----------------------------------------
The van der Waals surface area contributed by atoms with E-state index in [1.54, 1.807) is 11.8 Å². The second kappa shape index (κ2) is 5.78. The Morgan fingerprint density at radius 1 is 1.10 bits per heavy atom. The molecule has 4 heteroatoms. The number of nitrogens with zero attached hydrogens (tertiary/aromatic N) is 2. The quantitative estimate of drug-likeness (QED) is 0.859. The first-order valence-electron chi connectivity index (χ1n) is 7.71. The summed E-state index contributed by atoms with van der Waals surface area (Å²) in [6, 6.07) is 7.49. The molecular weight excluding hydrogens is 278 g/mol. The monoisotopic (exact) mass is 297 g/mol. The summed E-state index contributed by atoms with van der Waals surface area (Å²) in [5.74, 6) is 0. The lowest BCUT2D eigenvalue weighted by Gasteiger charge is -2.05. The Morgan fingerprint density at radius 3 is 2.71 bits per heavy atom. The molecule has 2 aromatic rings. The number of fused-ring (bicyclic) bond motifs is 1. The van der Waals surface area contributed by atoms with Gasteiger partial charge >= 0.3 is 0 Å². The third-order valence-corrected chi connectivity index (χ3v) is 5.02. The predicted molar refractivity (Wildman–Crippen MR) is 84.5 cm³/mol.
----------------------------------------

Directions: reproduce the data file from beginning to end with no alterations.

The van der Waals surface area contributed by atoms with E-state index in [1.54, 1.807) is 11.8 Å². The second kappa shape index (κ2) is 5.78. The Morgan fingerprint density at radius 1 is 1.10 bits per heavy atom. The molecule has 4 heteroatoms. The number of nitrogens with zero attached hydrogens (tertiary/aromatic N) is 2. The quantitative estimate of drug-likeness (QED) is 0.859. The first-order valence-electron chi connectivity index (χ1n) is 7.71. The summed E-state index contributed by atoms with van der Waals surface area (Å²) in [6, 6.07) is 7.49. The molecular weight excluding hydrogens is 278 g/mol. The monoisotopic (exact) mass is 297 g/mol. The summed E-state index contributed by atoms with van der Waals surface area (Å²) in [5.74, 6) is 0. The lowest BCUT2D eigenvalue weighted by Gasteiger charge is -2.05. The Morgan fingerprint density at radius 3 is 2.71 bits per heavy atom. The molecule has 2 aromatic rings. The number of fused-ring (bicyclic) bond motifs is 1. The van der Waals surface area contributed by atoms with Gasteiger partial charge >= 0.3 is 0 Å². The third-order valence-corrected chi connectivity index (χ3v) is 5.02. The predicted molar refractivity (Wildman–Crippen MR) is 84.5 cm³/mol.